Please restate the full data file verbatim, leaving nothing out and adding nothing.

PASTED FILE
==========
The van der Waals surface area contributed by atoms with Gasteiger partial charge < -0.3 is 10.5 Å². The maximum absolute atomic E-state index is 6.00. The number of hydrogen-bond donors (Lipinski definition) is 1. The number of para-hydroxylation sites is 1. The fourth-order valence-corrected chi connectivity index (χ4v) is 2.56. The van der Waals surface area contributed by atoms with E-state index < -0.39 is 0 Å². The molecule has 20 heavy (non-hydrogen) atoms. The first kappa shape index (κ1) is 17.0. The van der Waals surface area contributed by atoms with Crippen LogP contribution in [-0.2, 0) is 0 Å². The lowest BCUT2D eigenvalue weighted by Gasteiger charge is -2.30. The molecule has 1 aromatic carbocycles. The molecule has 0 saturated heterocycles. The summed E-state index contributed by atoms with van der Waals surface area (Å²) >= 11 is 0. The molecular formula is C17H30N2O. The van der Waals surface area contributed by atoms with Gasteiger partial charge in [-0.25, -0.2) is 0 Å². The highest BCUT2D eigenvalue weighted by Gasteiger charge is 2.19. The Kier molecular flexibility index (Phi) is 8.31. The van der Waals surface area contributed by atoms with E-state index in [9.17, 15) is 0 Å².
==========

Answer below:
The van der Waals surface area contributed by atoms with Gasteiger partial charge < -0.3 is 10.5 Å². The maximum absolute atomic E-state index is 6.00. The number of hydrogen-bond donors (Lipinski definition) is 1. The number of para-hydroxylation sites is 1. The fourth-order valence-corrected chi connectivity index (χ4v) is 2.56. The van der Waals surface area contributed by atoms with E-state index < -0.39 is 0 Å². The molecule has 20 heavy (non-hydrogen) atoms. The first kappa shape index (κ1) is 17.0. The van der Waals surface area contributed by atoms with Crippen LogP contribution in [-0.2, 0) is 0 Å². The lowest BCUT2D eigenvalue weighted by Gasteiger charge is -2.30. The molecule has 1 aromatic carbocycles. The molecule has 0 saturated heterocycles. The summed E-state index contributed by atoms with van der Waals surface area (Å²) >= 11 is 0. The molecular formula is C17H30N2O. The van der Waals surface area contributed by atoms with Gasteiger partial charge in [-0.25, -0.2) is 0 Å². The highest BCUT2D eigenvalue weighted by Gasteiger charge is 2.19. The Kier molecular flexibility index (Phi) is 8.31. The van der Waals surface area contributed by atoms with E-state index in [9.17, 15) is 0 Å².